Balester began the 2008 season with Columbus, going 9–3 with a 4.00 ERA in 15 starts for the club.[4] He was called up from Triple-A Columbus on June 30,[18] and made his debut the following day against the Florida Marlins. He pitched five innings, striking out three, and allowing one hit in a 9–6 Nationals win. With the win, he became the first Nationals starter to win his debut since Dan Smith did in 1999, when the team was still playing in Montreal.[19] He started 14 more games for the Nationals, going 3–7 with a 5.51 ERA.[20]

In Spring Training 2009, Balester was part of a battle with Jordan Zimmermann and Shairon Martis for the final two spots in the Nationals rotation.[21] However, he eventually lost the battle and was optioned to the Triple-A Syracuse Chiefs to begin the season. During Spring Training, he went 1–1 with a 6.75 ERA, prompting Nationals manager Manny Acta to state that, "We need Collin to go down there and get some consistency on his command and three pitches. He took the news very well. He is going to go down there and work hard. I'm sure we are going to be seeing him this year and for years to come."[22] On July 23, after Zimmermann was placed on the 15-day disabled list, Balester was called up to take his place in the rotation.[23] On August 25, the Nationals signed Liván Hernández from free agency and to make room on the roster, optioned Balester to Triple-A. In seven starts for the Nationals in 2009, he went 1–4 with a 6.82 ERA.[24] While with Syracuse, Balester strained a muscle on his left side, which ended his season.[25] In 20 total starts with the Chiefs, he went 7–10 with a 4.44 ERA.[4]

On March 15, 2010, Balester was sent to minor league training camp, ensuring that he would start the 2010 season in Syracuse.[26] To start the season, Balester recorded an 11.65 ERA in five starts for the Chiefs, prompting the Nationals to send him to extended spring training in order for him to convert to being a relief pitcher.[27] On July 24, Balester was called up by the Nationals to replace Luis Atilano, who had been placed on the disabled list.[28] That day, he came into the game to replace J. D. Martin and hit Milwaukee Brewers second baseman Rickie Weeks in the head with a fastball. However, Weeks played the following day.[29] Nine days later, Balester again hit a batter in the head, this time it was Arizona Diamondbacks third baseman Mark Reynolds. Much like Weeks, Reynolds was fine, but Balester still commented that, "You don't want to do that kind of stuff. It's the second time I did that, but it's one of those things you never want to have happen in your career. It's obviously unintentional. It's not a good situation to be in."[30] On August 8, Balester was optioned back to Syracuse,[31] only to be recalled on August 24, when Stephen Strasburg was placed on the disabled list.[32] However, a day later, he was sent back down to Triple-A.[33] Balester was recalled again for a third time on September 5.[34] In 35 total games for Syracuse, he went 3–3 with a 5.87 ERA,[4] while in 17 games for Washington, he went 0–1 with a 2.57 ERA.[20]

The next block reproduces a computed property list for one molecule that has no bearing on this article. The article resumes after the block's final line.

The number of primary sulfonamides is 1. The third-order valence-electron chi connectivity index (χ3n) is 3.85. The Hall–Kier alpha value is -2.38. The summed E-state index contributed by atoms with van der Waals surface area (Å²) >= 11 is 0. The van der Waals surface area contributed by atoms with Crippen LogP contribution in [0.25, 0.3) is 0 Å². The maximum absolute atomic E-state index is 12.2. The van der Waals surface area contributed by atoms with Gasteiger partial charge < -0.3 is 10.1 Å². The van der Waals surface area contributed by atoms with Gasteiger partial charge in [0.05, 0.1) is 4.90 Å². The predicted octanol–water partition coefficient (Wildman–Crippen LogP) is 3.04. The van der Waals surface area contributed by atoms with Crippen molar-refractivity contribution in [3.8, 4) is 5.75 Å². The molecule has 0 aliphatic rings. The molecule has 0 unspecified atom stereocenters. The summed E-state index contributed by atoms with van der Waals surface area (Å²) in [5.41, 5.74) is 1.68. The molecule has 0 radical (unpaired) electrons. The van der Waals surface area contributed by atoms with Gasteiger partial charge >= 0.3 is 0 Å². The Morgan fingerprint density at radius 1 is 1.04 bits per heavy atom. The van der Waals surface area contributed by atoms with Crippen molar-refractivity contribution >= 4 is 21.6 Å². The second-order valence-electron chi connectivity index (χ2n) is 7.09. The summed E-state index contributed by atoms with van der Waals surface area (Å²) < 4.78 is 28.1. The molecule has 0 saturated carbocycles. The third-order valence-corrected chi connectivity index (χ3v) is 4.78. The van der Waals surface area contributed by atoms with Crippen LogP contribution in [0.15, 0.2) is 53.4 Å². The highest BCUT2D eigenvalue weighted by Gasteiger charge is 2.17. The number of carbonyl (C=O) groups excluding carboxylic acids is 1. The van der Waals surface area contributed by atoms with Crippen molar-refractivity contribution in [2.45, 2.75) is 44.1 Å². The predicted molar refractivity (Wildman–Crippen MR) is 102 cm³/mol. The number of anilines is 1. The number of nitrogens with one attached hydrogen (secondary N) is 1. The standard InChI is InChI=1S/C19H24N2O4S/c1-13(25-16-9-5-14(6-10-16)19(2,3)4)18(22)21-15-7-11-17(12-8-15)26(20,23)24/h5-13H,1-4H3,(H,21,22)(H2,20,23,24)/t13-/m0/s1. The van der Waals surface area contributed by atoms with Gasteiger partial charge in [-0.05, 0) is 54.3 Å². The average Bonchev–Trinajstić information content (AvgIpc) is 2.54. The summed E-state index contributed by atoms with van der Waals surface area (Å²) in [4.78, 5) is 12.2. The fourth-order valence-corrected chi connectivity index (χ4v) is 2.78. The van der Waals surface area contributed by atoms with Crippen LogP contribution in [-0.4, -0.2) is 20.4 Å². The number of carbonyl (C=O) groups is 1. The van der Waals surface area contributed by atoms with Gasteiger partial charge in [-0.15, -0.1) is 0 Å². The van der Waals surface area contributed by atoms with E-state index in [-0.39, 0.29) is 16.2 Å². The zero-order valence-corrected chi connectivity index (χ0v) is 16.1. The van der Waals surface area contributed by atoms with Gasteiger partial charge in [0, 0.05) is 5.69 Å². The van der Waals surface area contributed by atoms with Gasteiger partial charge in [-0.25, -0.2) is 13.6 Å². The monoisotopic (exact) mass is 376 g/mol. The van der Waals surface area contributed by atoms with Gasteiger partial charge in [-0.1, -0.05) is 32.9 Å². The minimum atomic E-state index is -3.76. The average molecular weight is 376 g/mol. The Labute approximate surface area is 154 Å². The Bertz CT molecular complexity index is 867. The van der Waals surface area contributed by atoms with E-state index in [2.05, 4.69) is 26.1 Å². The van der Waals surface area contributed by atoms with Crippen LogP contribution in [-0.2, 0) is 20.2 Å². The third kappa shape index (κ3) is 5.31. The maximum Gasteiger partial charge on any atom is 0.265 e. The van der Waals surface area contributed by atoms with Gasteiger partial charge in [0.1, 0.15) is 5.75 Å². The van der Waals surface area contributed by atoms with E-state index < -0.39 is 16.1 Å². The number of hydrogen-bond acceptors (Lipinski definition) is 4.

In 2011, Balester was optioned again to Triple-A Syracuse to begin the season.[35] On April 17, after throwing five scoreless innings for the Chiefs to begin the season, he was called up to replace Todd Coffey, who had been placed on the disabled list.[36] He was optioned back to Syracuse on April 24, after making two appearances, allowing three runs.[37] After Tom Gorzelanny was placed on the disabled list on May 28, Balester was recalled by the Nationals.[38] At the time of his call-up, he had made 13 appearances with a 3.71 ERA and struck out 18 batters for Syracuse.[4] He spent just one day with Washington as he was optioned back to Triple-A the next day without making an appearance,[39] however, he was recalled again on June 15. He was designated for assignment on July 5. In eight games with the Nationals, he had a 4.61 ERA and a 1.683 WHIP.[40] He was re-added to the 40-man roster on July 7, after the Nationals secured optional waivers for him, meaning they could take him off waivers, should a team try to claim him.[41] On August 2, he was recalled by the Nationals, replacing Atahualpa Severino on the 25-man roster.[42]

Detroit Tigers[edit]

On December 9, 2011, Washington traded Balester to the Detroit Tigers for Ryan Perry.[43]

In 2012, Balester was on the opening roster for the Tigers for the first time in his career.[44] However, he was designated for assignment by Detroit on May 23.[45]

He was granted free agency on November 2.[20]

Texas Rangers[edit]